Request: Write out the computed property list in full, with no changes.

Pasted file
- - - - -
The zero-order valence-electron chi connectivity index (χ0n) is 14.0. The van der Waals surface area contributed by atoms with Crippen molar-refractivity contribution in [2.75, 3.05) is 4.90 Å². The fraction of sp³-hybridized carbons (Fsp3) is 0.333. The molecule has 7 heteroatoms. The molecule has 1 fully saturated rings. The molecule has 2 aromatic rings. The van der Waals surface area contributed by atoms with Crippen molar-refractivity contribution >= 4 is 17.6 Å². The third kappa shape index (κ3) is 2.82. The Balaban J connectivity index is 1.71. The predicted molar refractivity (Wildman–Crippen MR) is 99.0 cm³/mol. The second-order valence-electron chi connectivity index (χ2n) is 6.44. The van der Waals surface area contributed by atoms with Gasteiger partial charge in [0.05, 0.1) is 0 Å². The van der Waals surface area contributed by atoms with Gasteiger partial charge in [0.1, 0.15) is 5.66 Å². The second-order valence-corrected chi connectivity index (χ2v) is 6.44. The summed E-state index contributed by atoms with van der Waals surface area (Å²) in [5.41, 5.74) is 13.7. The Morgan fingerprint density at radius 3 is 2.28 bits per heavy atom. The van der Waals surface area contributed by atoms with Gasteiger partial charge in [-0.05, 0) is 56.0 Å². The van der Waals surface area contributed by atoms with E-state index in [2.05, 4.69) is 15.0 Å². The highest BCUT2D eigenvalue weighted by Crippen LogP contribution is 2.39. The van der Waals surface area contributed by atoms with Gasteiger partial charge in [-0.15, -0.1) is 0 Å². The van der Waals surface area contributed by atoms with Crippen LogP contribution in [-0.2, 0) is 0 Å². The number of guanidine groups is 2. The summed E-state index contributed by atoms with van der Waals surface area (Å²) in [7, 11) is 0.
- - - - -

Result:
The zero-order valence-electron chi connectivity index (χ0n) is 14.0. The van der Waals surface area contributed by atoms with Crippen molar-refractivity contribution in [2.75, 3.05) is 4.90 Å². The fraction of sp³-hybridized carbons (Fsp3) is 0.333. The molecule has 7 heteroatoms. The molecule has 1 fully saturated rings. The molecule has 2 aromatic rings. The van der Waals surface area contributed by atoms with Crippen molar-refractivity contribution >= 4 is 17.6 Å². The third kappa shape index (κ3) is 2.82. The Balaban J connectivity index is 1.71. The predicted molar refractivity (Wildman–Crippen MR) is 99.0 cm³/mol. The second-order valence-electron chi connectivity index (χ2n) is 6.44. The van der Waals surface area contributed by atoms with Gasteiger partial charge in [0.05, 0.1) is 0 Å². The van der Waals surface area contributed by atoms with Gasteiger partial charge in [0.1, 0.15) is 5.66 Å². The second-order valence-corrected chi connectivity index (χ2v) is 6.44. The summed E-state index contributed by atoms with van der Waals surface area (Å²) in [5.41, 5.74) is 13.7. The Morgan fingerprint density at radius 3 is 2.28 bits per heavy atom. The van der Waals surface area contributed by atoms with Gasteiger partial charge in [-0.05, 0) is 56.0 Å². The van der Waals surface area contributed by atoms with E-state index in [2.05, 4.69) is 15.0 Å². The highest BCUT2D eigenvalue weighted by Crippen LogP contribution is 2.39. The van der Waals surface area contributed by atoms with Gasteiger partial charge in [-0.15, -0.1) is 0 Å². The van der Waals surface area contributed by atoms with Crippen LogP contribution in [-0.2, 0) is 0 Å². The number of guanidine groups is 2. The summed E-state index contributed by atoms with van der Waals surface area (Å²) in [7, 11) is 0.